Commercial Property

Commercial Property Insurance

Commercial property business insurance is priority #1 to protect the future of your business and the substantial investments and assets involved with your operations.  Whether you own your building, lease your premises or work from home, commercial property insurance can be tailored to protect all your physical assets against loss or damage from a variety of causes including fire, theft, smoke, water and vandalism.

If you are renting your business space, a general property insurance policy provides coverage for your equipment, furniture, valuable documents, inventory, outdoor signage, and other real and personal property owned by your business. (Most leases require some type of business property insurance.)

Commercial property insurance also protects you as a renter—against law suits that could arise due to something you are alleged to have done, or not done and should have, that damages the building you rent.

Business property insurance is becoming an increasingly more important type of coverage as more frequently complainants are turning to the legal system to settle business conflicts. In this regard, business property insurance protects your business in that your legal costs would be covered to defend it against insurable allegations.

Types of Commercial Property Insurance

There are two types of business property insurance policies: 1) “Named Perils,” and 2) “All Risks.”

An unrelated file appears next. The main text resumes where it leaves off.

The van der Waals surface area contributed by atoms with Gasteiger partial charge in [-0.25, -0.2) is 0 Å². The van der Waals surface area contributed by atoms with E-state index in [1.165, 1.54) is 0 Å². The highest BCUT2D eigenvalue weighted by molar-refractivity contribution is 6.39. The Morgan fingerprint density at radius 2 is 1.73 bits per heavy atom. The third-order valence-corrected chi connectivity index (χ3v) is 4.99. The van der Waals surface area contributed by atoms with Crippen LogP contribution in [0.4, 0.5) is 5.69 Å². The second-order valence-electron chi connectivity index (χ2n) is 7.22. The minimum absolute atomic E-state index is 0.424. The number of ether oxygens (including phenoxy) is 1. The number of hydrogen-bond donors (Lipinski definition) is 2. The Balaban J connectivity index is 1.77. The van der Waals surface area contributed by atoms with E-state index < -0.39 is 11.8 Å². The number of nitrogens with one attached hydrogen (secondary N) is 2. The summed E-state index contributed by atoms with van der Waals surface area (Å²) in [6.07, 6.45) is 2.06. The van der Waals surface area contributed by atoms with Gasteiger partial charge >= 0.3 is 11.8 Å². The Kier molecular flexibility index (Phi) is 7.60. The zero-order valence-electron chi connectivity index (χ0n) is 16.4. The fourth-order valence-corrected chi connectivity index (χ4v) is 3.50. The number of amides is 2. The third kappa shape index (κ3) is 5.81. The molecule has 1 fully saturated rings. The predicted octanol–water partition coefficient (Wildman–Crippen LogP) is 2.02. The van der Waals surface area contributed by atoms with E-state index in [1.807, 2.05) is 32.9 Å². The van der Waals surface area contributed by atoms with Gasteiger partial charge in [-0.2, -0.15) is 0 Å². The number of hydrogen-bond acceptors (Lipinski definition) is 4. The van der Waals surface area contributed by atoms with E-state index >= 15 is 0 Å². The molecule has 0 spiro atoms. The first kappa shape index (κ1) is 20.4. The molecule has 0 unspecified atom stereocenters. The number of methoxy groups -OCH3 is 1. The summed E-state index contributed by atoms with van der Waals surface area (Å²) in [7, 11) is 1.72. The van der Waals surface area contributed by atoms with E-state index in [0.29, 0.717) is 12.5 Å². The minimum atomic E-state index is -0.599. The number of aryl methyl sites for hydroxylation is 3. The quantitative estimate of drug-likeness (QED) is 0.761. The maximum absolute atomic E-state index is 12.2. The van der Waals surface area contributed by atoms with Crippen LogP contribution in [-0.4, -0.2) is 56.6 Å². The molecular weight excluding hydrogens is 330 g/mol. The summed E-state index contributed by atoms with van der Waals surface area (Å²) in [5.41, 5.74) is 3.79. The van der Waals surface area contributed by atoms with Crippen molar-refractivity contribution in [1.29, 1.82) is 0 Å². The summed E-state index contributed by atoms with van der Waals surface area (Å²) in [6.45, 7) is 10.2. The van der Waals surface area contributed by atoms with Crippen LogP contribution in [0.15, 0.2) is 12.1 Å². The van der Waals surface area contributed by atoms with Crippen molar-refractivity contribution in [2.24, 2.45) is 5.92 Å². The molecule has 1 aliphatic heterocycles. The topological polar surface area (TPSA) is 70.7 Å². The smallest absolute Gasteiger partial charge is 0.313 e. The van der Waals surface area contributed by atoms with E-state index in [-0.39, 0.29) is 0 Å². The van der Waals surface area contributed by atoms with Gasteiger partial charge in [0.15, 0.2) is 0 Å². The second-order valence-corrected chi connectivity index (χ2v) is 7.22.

Named Perils Policy:  Provides protection for specific events such as fire, smoke, windstorm, hail, vandalism, or sprinkler leakage. The policy only covers those events named in the policy and is usually less expensive because it provides limited coverage.

All Risks Policy:  An “All Risks” policy does not mean that all losses will be covered. Rather, it provides protection for any loss by perils not specifically listed as exclusions in the policy. Common exclusions in an “All Risks” policy include:  earthquake, flood, wear and tear, illegally acquired property, etc. However, you can add numerous riders and endorsements to your policy to add coverage such as:  earthquake, etc.

How Property Losses Are Determined

Property insurance can either be purchased on a “replacement cost” basis or an “actual cash value” basis.

Replacement Cost:  Is the amount it would take to replace or rebuild your business, or the damaged part of it, with materials of like kind and quality, without deducting any depreciation. Replacement cost does not include the value of your land.

Actual Cash Value:  Is the amount it would take to repair or replace the damaged or stolen property after deducting for depreciation.

N.B. Whether your business is insured for replacement value or actual cash value, it is important to review the value of your property on a regular basis. Inflation tends to increase the replacement cost of your property, while the actual cash value may decrease over time. The value of your property can be determined by using the original construction costs, regional construction costs guidelines, or by hiring a professional appraiser.

Also, if your property contains valuable items such as fine arts, accounts receivable, or valuable papers and records, you may need to buy additional protection to cover these specific items.

Bundling of coverage needs under a “package policy” provides many of the coverage enhancements required for full protection on all insurable exposures thereby avoiding gaps in essential coverage.  The package policy concept leads to the best coverage for the price – a winning combination.

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